Early onset schizophrenia is a rare form of schizophrenia that develops before a child is 17 years old. Schizophrenia is a severe brain disorder that involves problems with thinking, behavior and emotions. Schizophrenia symptoms generally start in the late teens to the mid-30s. Early-onset schizophrenia begins in children younger than age 17. Very early-onset schizophrenia in children younger than age 13 is very rare. Early onset schizophrenia has a significant impact on a child’s behavior and development. Symptoms may build up gradually and may be hard to identify. The earliest signs of schizophrenia in children under 13 may include language delays, late crawling, late walking or abnormal movements. These symptoms may also suggest other conditions including pervasive developmental disorders such as autism spectrum disorders. Symptoms of schizophrenia developing between ages 13-17 may include withdrawal from friends and family, trouble sleeping, depression, lack of motivation and strange behavior. Unfortunately many of these symptoms may also be present during typical teenage development. As children and teens age, later symptoms become more typical of adult schizophrenia and may include hallucinations, delusions, disorganized thinking, and abnormal motor behavior. Teenagers are more likely to experience visual hallucinations and less likely to have delusions than adults.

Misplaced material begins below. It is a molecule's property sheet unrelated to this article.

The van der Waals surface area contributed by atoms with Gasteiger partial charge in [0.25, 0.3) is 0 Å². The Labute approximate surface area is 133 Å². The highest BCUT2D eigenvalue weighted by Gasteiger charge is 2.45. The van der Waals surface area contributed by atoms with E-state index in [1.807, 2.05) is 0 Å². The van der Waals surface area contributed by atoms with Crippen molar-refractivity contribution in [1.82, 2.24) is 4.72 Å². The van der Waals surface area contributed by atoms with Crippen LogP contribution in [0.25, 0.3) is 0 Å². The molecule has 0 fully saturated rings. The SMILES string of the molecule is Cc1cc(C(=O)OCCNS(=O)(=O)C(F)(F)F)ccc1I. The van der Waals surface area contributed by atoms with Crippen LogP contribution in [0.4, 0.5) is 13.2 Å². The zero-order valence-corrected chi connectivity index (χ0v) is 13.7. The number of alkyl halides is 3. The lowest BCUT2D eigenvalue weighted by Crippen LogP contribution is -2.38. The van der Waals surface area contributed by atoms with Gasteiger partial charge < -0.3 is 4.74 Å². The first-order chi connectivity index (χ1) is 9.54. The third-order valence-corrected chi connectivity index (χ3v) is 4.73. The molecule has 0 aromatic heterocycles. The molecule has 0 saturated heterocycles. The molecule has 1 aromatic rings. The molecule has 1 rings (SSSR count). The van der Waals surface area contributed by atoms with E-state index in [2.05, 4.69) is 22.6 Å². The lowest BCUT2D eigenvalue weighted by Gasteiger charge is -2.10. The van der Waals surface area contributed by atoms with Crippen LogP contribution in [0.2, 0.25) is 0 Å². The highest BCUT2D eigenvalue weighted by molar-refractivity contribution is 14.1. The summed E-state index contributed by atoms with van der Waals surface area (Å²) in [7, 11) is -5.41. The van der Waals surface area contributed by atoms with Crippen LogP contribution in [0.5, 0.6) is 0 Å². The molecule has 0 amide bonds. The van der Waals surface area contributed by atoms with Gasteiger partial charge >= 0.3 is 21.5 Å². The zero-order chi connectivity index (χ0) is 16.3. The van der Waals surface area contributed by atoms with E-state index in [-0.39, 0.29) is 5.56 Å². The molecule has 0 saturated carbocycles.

Schizophrenia is believed to be caused by both genetics and environment. To diagnose schizophrenia, a physician will ask about medical, psychiatric and school performance history and may use imaging tests, such as MRIs, to look for abnormalities of the brain. Schizophrenia requires lifelong treatment by a psychiatrist and therapist. Treatment for childhood schizophrenia may include medications, individual and family therapy, social and academic skills training. Support groups are also a good resource for information and connecting to other families.